The meaning of fidget quilts is more complicated, however, because there’s a tension between “memory” and “distraction.” A manager for a chapter of the Alzheimer’s Association explains that fidget quilts help redirect the attention of patients during “sundowning” – the period around sunset during which many people with dementia become more confused and anxious, wondering when they will go home. Handing someone a fidget quilt in this situation serves to help them forget that they can’t remember. The initial effect of the quilt is not exactly remembering, but forgetting forgetting.

As fidget quilts become more popular, it also becomes more common that the quilt’s donor does not know the recipient. These quilts aren’t only created by the friends and relatives of patients with memory loss – they’re constructed by both experienced quilting groups and interested amateurs, through donation programs facilitated by libraries, churches and the like. Quilts in these situations are being created for nameless, faceless “seniors” rather than known loved ones, and this creates another tension – between the handmade, person-to-person intimacy of the object and its indirect exchange. It’s possible for engagement with the quilt to establish a better connection between the quilt maker and a person with dementia than words could, but there are also many ways that designing a deep sensory experience for a stranger could go awry. What if a flower with a face is reinterpreted as a monster in the eyes of the patient, or a white tree viewed as a skeleton? Comfort and protection look different for different people. This is a good thing to keep in mind when creating quilts like these.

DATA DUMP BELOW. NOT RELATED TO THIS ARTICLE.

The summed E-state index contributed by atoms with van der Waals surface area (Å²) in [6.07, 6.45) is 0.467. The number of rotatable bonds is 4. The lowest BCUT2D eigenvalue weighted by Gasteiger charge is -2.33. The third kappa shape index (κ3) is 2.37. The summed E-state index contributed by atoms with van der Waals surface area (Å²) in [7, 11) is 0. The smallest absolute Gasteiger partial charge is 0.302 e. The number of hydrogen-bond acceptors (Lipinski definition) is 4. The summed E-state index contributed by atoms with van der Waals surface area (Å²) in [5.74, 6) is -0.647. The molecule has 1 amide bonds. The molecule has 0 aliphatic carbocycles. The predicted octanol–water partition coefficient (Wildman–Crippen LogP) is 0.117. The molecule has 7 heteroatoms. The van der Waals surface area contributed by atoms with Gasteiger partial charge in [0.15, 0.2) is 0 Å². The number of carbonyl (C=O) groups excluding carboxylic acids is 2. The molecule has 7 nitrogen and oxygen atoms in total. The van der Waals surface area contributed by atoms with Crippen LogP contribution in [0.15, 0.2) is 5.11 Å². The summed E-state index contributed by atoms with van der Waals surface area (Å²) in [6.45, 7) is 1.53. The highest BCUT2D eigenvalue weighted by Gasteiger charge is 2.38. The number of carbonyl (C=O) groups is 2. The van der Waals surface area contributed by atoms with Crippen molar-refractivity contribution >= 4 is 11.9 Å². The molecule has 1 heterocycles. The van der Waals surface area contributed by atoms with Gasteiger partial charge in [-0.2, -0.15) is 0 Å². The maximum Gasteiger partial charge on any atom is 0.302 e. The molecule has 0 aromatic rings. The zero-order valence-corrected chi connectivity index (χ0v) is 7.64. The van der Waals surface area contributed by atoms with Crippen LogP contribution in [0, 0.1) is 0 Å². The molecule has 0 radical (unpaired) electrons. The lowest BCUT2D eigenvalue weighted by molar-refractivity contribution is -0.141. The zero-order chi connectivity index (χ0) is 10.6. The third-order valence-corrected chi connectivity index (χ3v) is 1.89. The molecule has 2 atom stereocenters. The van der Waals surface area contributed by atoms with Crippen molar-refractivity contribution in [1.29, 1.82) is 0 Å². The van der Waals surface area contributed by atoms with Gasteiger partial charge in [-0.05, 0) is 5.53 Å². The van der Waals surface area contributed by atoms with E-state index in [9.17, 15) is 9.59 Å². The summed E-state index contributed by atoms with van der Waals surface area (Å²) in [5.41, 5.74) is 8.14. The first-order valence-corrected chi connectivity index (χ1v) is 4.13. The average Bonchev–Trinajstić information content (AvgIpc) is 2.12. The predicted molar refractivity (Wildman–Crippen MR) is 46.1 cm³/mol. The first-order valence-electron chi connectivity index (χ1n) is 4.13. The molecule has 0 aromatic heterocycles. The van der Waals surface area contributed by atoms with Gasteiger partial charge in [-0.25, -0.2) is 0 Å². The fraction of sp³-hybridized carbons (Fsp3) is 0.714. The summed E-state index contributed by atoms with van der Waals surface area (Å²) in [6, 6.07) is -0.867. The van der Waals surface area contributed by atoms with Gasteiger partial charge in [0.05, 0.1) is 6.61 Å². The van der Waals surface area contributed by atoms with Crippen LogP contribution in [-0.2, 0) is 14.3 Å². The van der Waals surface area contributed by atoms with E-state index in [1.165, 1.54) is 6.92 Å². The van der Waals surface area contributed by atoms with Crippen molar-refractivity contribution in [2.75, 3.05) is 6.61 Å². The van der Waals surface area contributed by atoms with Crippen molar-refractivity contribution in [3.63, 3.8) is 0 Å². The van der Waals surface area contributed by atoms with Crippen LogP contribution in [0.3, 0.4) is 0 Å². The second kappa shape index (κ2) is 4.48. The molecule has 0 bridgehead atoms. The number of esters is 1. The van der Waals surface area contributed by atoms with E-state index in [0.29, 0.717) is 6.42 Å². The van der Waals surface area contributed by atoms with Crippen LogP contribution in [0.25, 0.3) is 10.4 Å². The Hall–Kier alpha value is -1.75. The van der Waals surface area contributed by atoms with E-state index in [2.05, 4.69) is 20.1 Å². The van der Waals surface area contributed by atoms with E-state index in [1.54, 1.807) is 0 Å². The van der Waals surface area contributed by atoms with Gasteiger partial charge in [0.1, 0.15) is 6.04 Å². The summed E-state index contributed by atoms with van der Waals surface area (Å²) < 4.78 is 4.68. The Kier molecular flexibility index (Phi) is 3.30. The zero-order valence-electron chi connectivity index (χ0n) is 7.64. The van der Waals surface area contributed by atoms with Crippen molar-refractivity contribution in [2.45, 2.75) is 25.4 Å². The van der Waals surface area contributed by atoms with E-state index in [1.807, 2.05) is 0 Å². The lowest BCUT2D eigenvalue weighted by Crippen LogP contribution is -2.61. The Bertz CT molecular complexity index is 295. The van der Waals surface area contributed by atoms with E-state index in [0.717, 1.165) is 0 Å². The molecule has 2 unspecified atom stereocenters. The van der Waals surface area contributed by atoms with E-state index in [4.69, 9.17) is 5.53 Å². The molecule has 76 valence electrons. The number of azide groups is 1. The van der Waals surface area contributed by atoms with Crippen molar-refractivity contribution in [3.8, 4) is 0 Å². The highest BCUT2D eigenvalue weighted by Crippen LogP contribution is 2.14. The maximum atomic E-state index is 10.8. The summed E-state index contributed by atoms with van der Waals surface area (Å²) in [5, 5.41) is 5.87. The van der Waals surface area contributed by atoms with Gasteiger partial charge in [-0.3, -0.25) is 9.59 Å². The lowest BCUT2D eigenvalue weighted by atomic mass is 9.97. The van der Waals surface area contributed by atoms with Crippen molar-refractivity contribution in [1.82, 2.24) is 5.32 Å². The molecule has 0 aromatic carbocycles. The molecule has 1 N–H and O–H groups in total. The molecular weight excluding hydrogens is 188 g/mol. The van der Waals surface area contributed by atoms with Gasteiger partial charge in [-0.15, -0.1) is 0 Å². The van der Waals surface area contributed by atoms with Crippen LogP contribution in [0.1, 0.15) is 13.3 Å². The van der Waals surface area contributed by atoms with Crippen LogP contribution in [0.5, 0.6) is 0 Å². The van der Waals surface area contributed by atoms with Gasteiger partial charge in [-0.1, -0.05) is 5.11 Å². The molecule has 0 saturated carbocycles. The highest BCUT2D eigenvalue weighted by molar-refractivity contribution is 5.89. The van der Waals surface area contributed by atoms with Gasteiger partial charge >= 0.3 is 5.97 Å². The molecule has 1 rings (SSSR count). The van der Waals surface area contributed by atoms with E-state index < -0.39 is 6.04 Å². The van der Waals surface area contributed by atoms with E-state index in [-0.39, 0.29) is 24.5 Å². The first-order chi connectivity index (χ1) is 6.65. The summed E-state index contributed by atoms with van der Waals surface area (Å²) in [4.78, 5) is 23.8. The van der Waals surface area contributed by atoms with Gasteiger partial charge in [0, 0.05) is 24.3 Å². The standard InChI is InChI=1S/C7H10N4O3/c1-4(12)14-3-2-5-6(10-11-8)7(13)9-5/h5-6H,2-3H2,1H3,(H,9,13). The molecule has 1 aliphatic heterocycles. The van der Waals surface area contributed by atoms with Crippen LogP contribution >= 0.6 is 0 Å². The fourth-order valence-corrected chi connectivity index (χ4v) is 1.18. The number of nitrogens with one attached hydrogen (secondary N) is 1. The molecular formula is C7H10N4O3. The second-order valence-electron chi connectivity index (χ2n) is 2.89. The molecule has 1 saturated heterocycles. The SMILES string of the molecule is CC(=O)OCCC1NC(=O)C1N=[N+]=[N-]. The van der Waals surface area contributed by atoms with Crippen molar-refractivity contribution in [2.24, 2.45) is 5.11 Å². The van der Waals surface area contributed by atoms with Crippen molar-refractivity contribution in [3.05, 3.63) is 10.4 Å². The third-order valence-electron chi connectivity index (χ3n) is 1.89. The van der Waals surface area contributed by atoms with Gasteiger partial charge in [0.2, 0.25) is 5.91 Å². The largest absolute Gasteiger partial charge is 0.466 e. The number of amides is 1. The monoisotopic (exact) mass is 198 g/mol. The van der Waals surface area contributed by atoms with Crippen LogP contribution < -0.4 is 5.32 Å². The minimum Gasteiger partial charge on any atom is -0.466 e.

While their function may seem isolated and utilitarian (to help people with memory loss be less anxious), the construction of fidget quilts imbues them with as much social significance as any other quilt. Through their zippers, buttons and widgets, they request sustained use with no clear finish. Their aid to memory loss associates them with memory, like many other quilts, and their comforting colors and textures tie them to protection. Their physical appearance is structured around the socially established definition of a welcoming landscape waiting to be explored, new and yet oddly familiar.